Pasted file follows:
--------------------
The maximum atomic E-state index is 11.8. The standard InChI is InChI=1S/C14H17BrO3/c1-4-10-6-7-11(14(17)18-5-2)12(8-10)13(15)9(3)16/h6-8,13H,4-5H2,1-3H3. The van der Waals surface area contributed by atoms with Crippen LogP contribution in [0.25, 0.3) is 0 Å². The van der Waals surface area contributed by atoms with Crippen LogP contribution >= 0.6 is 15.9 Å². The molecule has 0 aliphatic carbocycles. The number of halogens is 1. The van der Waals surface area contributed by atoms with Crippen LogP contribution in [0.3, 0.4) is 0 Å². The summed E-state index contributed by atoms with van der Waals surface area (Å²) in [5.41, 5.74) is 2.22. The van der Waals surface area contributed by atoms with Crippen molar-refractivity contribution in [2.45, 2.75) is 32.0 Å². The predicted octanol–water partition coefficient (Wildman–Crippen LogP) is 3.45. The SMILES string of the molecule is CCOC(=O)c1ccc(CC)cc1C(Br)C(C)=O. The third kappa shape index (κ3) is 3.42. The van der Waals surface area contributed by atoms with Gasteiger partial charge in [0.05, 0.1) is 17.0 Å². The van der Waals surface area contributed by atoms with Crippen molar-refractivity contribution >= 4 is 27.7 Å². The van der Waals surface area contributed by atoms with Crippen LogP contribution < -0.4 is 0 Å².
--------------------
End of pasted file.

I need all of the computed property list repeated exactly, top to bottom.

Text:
The maximum atomic E-state index is 11.8. The standard InChI is InChI=1S/C14H17BrO3/c1-4-10-6-7-11(14(17)18-5-2)12(8-10)13(15)9(3)16/h6-8,13H,4-5H2,1-3H3. The van der Waals surface area contributed by atoms with Crippen LogP contribution in [0.25, 0.3) is 0 Å². The van der Waals surface area contributed by atoms with Crippen LogP contribution >= 0.6 is 15.9 Å². The molecule has 0 aliphatic carbocycles. The number of halogens is 1. The van der Waals surface area contributed by atoms with Crippen LogP contribution in [0.3, 0.4) is 0 Å². The summed E-state index contributed by atoms with van der Waals surface area (Å²) in [5.41, 5.74) is 2.22. The van der Waals surface area contributed by atoms with Crippen molar-refractivity contribution in [2.45, 2.75) is 32.0 Å². The predicted octanol–water partition coefficient (Wildman–Crippen LogP) is 3.45. The SMILES string of the molecule is CCOC(=O)c1ccc(CC)cc1C(Br)C(C)=O. The third kappa shape index (κ3) is 3.42. The van der Waals surface area contributed by atoms with Gasteiger partial charge in [0.05, 0.1) is 17.0 Å². The van der Waals surface area contributed by atoms with Crippen molar-refractivity contribution >= 4 is 27.7 Å². The van der Waals surface area contributed by atoms with Crippen LogP contribution < -0.4 is 0 Å².